While the UK goes wild for soccer and the US practically sees American football as part of their national identity, Canadians love hockey. It might seem like a cliché and generalization for some, but for avid fans, hockey is a way of life. And as Canada is cold around six months of the year, it’s only instinct that the nation enjoys winter sports above all else. Curling, skiing, and snowshoeing are beloved sports and hobbies popular among the population.

Of course, other sports like soccer, baseball, basketball, and golf are also widespread, considering Canada is home to just one team in the NBA (the Toronto Raptors) and one team in the MLB (the Toronto Blue Jays). Competing against a plethora of US teams in those leagues, there’s so much national pride for our limited presence in those big leagues.

Canada is also highly progressive when it comes to iGaming. The gambling scene itself is well-established, traditionally stemming from indigenous cultures aiming to bring communities together. Residents of Ontario can participate in sports betting or online gambling whenever and wherever they want, thanks to the 49 operators and 72 gaming websites available. Sites like BonusFinder review all the perks and promotions available at many online casinos, making the process easy for Canadians who visit their site. In just three months (October to December 2023), Ontario generated $658 million in gaming revenue.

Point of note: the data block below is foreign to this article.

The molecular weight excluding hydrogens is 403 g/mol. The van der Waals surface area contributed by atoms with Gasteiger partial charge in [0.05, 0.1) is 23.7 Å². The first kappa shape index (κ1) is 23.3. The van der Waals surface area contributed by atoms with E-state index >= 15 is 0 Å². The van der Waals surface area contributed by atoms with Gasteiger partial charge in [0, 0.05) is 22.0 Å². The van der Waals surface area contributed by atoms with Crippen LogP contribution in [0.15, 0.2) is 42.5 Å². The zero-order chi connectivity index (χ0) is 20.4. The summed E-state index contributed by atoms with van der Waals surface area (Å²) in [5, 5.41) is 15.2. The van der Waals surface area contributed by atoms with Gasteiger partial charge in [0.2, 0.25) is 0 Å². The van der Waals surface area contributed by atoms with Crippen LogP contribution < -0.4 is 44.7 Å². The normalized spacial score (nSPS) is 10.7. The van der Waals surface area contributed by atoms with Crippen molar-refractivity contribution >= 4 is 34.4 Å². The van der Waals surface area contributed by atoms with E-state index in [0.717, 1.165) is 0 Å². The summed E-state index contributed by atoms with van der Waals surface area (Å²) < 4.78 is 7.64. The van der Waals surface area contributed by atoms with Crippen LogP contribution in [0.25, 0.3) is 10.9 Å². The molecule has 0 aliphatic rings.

Plenty of world-famous artists were born in Canada, some of which you would’ve never guessed were Canadian. These include powerful vocalist Celine Dion, rock legend Bryan Adams, multi-instrumentalist and folk singer Joni Mitchell, and singer-songwriter Neil Young, to name a few legends. Some of these artists are so renowned that they’ve been inducted into the Rock and Roll Hall of Fame, made it onto the list of Rolling Stone’s 100 greatest musical artists, won countless awards, and helped define entire generations and eras of music.

Canada also proudly represents some of the top artists today, including pop sensation Justin Bieber, rapper Drake, and R&B artist Daniel Caesar, who have over a billion monthly listeners on streaming services between them. We’re also responsible for some of the top artists of the early 2000s, such as Alanis Morissette, Nelly Furtado, and Avril Lavigne, whose music evokes a sense of nostalgia today.

Cultural Festivals and Events

Canada has always sustained its position as a multicultural hub that celebrates and recognizes all cultures and identities within the country. With a range of festivals and events to prove it, its residents can enjoy a fun time year-round.

Major cities such as Toronto, Montreal, and Calgary host globally celebrated festivals such as colourful Caribana, the Calgary Stampede, and Francofolies. You’ll find food fests, art fests, and countless celebrations – big and small – that serve to entertain and introduce Canadians and visitors to a segment of our culture.

Canada’s indigenous cultures are also widely acknowledged, helping people get closer to the First Nations, Métis, and Inuit heritages through storytelling, arts festivals, exhibitions, and workshops.